Telescopic Handler Accident Prevention – How Not To Operate Heavy Plant

Statistically speaking, the actual likelihood of any given telescopic handler being involved in any kind of building site accidents are rather on the low side. Each day, thousands are used up and down the UK Forks and there’s seldom so much as a hiccup to worry about. The problem of course comes when things do go wrong, which given the size and power of the average telescopic handler can add up to a pretty painful encounter.


But here’s the real kicker that goes along with the story – it is in fact possible to prevent no less than about 99% of telescopic handler accidents with little more than common sense and safe working practices. It’s almost unheard of for the machines themselves to just instantly malfunction for no reason – it’s instead the actions of those running and operating the business that yield the outcome.

Here’s a quick overview of some of the most common bad habits practiced across UK building sites when it comes to telescopic handlers and heavy plant in general:

Poor Quality Machines

Standards have never been higher across the board, but this doesn’t mean that there aren’t bum products doing the rounds that represent health hazards in their own right. If you buy a telescopic handler from a brand you aren’t sure you can trust or fall foul of a deal that looked and indeed proved to be too good to be true. There’s a direct link between the quality of the machine you buy and its likelihood of being involved in an accident, so don’t make the mistake of starting out with a dodgy telescopic handler in the first place.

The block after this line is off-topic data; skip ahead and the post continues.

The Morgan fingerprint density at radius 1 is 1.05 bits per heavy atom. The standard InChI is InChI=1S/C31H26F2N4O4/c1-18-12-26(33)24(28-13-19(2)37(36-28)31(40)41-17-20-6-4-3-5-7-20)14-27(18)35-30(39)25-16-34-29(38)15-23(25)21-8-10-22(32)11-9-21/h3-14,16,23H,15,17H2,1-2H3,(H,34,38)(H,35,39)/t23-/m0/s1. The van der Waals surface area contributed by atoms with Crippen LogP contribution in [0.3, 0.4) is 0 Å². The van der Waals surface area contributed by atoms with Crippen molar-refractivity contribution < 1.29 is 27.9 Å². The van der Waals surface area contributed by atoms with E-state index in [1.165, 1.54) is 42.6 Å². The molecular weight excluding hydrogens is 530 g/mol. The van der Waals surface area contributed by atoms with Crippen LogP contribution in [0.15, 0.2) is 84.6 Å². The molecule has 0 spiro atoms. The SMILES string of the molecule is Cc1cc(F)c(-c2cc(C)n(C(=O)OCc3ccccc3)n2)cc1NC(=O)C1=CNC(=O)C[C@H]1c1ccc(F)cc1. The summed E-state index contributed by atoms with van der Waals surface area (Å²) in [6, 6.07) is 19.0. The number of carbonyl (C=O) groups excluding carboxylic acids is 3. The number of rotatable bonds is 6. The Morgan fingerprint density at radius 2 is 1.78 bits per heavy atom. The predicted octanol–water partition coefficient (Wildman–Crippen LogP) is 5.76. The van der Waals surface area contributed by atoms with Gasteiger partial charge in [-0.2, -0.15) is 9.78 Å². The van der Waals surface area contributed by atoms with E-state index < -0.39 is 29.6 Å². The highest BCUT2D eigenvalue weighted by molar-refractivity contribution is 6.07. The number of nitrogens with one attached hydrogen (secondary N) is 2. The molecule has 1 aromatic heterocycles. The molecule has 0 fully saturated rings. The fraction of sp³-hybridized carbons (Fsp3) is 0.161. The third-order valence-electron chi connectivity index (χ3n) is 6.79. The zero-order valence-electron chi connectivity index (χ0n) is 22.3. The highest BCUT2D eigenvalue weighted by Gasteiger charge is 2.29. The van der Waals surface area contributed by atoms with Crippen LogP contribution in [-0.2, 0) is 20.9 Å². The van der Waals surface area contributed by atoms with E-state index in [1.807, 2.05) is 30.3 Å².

Overlooking Training

There’s training for telescopic handler operation, but as it’s not considered 100% essential in a legal sense, it’s far too easy to be ignored by anyone that simply cannot be bothered. This kind of training exists for a reason and has the potential to weed out the bad habits that could easily lead to a rather unfortunate incident. When a worker is trained properly, then they become a more efficient worker, a safer worker and generally more productive worker on the whole. There are no downsides to official training and therefore to ignore it is to make a rather stark statement about the site’s professionalism.

Not Training the Whole Site

Another bad habit to avoid is that of only giving any thought to the actual driver of the telescopic handler. It is of course the individual operating the thing that will play the most important role in keeping things safe, but at the same time all other workers on the site need to be aware of all plant machinery and where they should and shouldn’t be walking. From keeping areas of operation clear to wearing high-visibility clothing and so on and so forth, if there’s something there with the potential to be a hazard, everyone needs to know about it.

Checklists Unchecked

All plant machinery comes with its only unique checklist which features everything that needs to be checked prior to starting it up, using it, shutting it down or putting it into storage. They’re usually very simple boxes to be ticked but each one exists as an essential list in the health and safety chain. As such, it’s wholly unacceptable to overlook or ignore the importance of any of these boxes.

Ignoring Performance Problems

There isn’t a machine in the world that will last forever without any maintenance – never has been and never will be. As such, it’s an inevitable fact that even the best telescopic handler on the market will sooner or later need a touch of time and attention at the hands of a trained and qualified mechanic or technician. To ignore performance issues is to ignore what could be the warning sign of something much more serious and a potential accident waiting to happen.

Misinterpreting Warning Signs

And on the subject of warning signs, there are quite a few to be on the lookout for and in every instance should be taken seriously. From strange noises to overheating to anything that just doesn’t quite ‘feel’ right, it’s advisable to have anything odd checked out, rather than to allow it time to blossom into something much worse.

A Poor Service Package

Last but not least, one of the most important things to be sure of when buying a telescopic handler is the kind of aftercare package that goes along with it. You’re guaranteed to have questions to answer, concerns to address and the odd performance hiccup here and there, which in turn means you need a reliable point of contact with a name you can trust.